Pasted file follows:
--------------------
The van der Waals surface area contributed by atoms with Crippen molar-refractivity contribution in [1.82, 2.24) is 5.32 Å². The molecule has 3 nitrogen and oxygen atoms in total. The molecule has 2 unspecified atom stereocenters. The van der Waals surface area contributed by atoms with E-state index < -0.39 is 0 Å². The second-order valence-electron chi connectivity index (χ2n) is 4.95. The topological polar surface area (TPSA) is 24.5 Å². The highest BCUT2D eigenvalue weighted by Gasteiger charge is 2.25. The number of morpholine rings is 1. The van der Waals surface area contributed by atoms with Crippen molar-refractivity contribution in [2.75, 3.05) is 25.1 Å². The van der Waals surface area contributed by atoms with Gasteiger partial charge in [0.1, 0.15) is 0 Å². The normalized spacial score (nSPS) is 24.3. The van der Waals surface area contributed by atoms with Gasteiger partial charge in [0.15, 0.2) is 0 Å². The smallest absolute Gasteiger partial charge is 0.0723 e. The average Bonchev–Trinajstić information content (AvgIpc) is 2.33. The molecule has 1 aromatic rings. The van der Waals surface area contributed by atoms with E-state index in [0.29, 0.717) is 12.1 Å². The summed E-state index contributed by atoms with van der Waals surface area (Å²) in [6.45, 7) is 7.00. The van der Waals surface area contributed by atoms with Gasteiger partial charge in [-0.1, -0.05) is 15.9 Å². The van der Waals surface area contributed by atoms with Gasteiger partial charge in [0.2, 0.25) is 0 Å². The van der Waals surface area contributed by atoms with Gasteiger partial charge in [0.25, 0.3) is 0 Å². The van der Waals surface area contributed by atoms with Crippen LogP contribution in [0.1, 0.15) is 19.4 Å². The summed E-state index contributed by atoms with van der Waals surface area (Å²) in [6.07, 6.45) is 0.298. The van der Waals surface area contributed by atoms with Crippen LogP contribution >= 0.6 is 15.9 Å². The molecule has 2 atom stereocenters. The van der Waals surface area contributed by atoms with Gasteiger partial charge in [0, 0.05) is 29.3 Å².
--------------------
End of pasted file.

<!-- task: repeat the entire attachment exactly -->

The van der Waals surface area contributed by atoms with Crippen molar-refractivity contribution in [1.82, 2.24) is 5.32 Å². The molecule has 3 nitrogen and oxygen atoms in total. The molecule has 2 unspecified atom stereocenters. The van der Waals surface area contributed by atoms with E-state index < -0.39 is 0 Å². The second-order valence-electron chi connectivity index (χ2n) is 4.95. The topological polar surface area (TPSA) is 24.5 Å². The highest BCUT2D eigenvalue weighted by Gasteiger charge is 2.25. The number of morpholine rings is 1. The van der Waals surface area contributed by atoms with Crippen molar-refractivity contribution in [2.75, 3.05) is 25.1 Å². The van der Waals surface area contributed by atoms with Gasteiger partial charge in [0.1, 0.15) is 0 Å². The normalized spacial score (nSPS) is 24.3. The van der Waals surface area contributed by atoms with Gasteiger partial charge in [0.15, 0.2) is 0 Å². The smallest absolute Gasteiger partial charge is 0.0723 e. The average Bonchev–Trinajstić information content (AvgIpc) is 2.33. The molecule has 1 aromatic rings. The van der Waals surface area contributed by atoms with E-state index in [0.29, 0.717) is 12.1 Å². The summed E-state index contributed by atoms with van der Waals surface area (Å²) in [6.45, 7) is 7.00. The van der Waals surface area contributed by atoms with Gasteiger partial charge in [-0.1, -0.05) is 15.9 Å². The van der Waals surface area contributed by atoms with Gasteiger partial charge in [0.2, 0.25) is 0 Å². The van der Waals surface area contributed by atoms with Gasteiger partial charge in [0.25, 0.3) is 0 Å². The van der Waals surface area contributed by atoms with Crippen LogP contribution in [0.1, 0.15) is 19.4 Å². The summed E-state index contributed by atoms with van der Waals surface area (Å²) in [6.07, 6.45) is 0.298. The van der Waals surface area contributed by atoms with Crippen LogP contribution >= 0.6 is 15.9 Å². The molecule has 2 atom stereocenters. The van der Waals surface area contributed by atoms with Gasteiger partial charge in [0, 0.05) is 29.3 Å².